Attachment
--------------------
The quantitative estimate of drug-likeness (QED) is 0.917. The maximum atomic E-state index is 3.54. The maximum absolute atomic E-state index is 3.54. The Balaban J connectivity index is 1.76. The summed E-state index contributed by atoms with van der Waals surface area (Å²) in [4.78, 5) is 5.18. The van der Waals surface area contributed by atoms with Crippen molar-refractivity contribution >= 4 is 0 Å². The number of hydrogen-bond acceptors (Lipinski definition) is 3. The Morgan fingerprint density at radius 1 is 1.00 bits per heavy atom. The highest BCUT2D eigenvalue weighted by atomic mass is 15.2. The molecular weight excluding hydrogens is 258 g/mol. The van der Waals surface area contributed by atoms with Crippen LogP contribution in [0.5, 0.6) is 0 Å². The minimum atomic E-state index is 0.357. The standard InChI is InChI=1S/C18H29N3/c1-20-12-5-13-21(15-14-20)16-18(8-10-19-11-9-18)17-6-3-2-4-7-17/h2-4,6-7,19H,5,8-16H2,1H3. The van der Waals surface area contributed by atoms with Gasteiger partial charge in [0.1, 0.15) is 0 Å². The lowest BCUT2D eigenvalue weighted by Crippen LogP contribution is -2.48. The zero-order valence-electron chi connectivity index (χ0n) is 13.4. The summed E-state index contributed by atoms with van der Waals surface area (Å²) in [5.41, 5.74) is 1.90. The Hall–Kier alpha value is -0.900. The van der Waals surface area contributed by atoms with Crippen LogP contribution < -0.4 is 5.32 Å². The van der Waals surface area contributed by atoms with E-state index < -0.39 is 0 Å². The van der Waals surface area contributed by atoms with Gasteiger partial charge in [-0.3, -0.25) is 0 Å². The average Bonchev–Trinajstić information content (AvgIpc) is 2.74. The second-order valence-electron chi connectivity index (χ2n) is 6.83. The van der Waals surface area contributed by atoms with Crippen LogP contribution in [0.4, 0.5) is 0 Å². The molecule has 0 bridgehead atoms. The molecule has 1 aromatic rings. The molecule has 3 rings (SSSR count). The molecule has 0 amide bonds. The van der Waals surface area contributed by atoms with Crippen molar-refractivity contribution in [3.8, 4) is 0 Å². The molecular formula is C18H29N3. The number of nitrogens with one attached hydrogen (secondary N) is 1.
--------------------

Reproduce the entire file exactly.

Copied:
The quantitative estimate of drug-likeness (QED) is 0.917. The maximum atomic E-state index is 3.54. The maximum absolute atomic E-state index is 3.54. The Balaban J connectivity index is 1.76. The summed E-state index contributed by atoms with van der Waals surface area (Å²) in [4.78, 5) is 5.18. The van der Waals surface area contributed by atoms with Crippen molar-refractivity contribution >= 4 is 0 Å². The number of hydrogen-bond acceptors (Lipinski definition) is 3. The Morgan fingerprint density at radius 1 is 1.00 bits per heavy atom. The highest BCUT2D eigenvalue weighted by atomic mass is 15.2. The molecular weight excluding hydrogens is 258 g/mol. The van der Waals surface area contributed by atoms with Crippen LogP contribution in [0.5, 0.6) is 0 Å². The minimum atomic E-state index is 0.357. The standard InChI is InChI=1S/C18H29N3/c1-20-12-5-13-21(15-14-20)16-18(8-10-19-11-9-18)17-6-3-2-4-7-17/h2-4,6-7,19H,5,8-16H2,1H3. The van der Waals surface area contributed by atoms with Gasteiger partial charge in [0.1, 0.15) is 0 Å². The lowest BCUT2D eigenvalue weighted by Crippen LogP contribution is -2.48. The zero-order valence-electron chi connectivity index (χ0n) is 13.4. The summed E-state index contributed by atoms with van der Waals surface area (Å²) in [5.41, 5.74) is 1.90. The Hall–Kier alpha value is -0.900. The van der Waals surface area contributed by atoms with Crippen LogP contribution < -0.4 is 5.32 Å². The van der Waals surface area contributed by atoms with E-state index < -0.39 is 0 Å². The van der Waals surface area contributed by atoms with Gasteiger partial charge in [-0.3, -0.25) is 0 Å². The average Bonchev–Trinajstić information content (AvgIpc) is 2.74. The second-order valence-electron chi connectivity index (χ2n) is 6.83. The van der Waals surface area contributed by atoms with Crippen LogP contribution in [0.4, 0.5) is 0 Å². The molecule has 0 bridgehead atoms. The molecule has 1 aromatic rings. The molecule has 3 rings (SSSR count). The molecule has 0 amide bonds. The van der Waals surface area contributed by atoms with Crippen molar-refractivity contribution in [3.8, 4) is 0 Å². The molecular formula is C18H29N3. The number of nitrogens with one attached hydrogen (secondary N) is 1.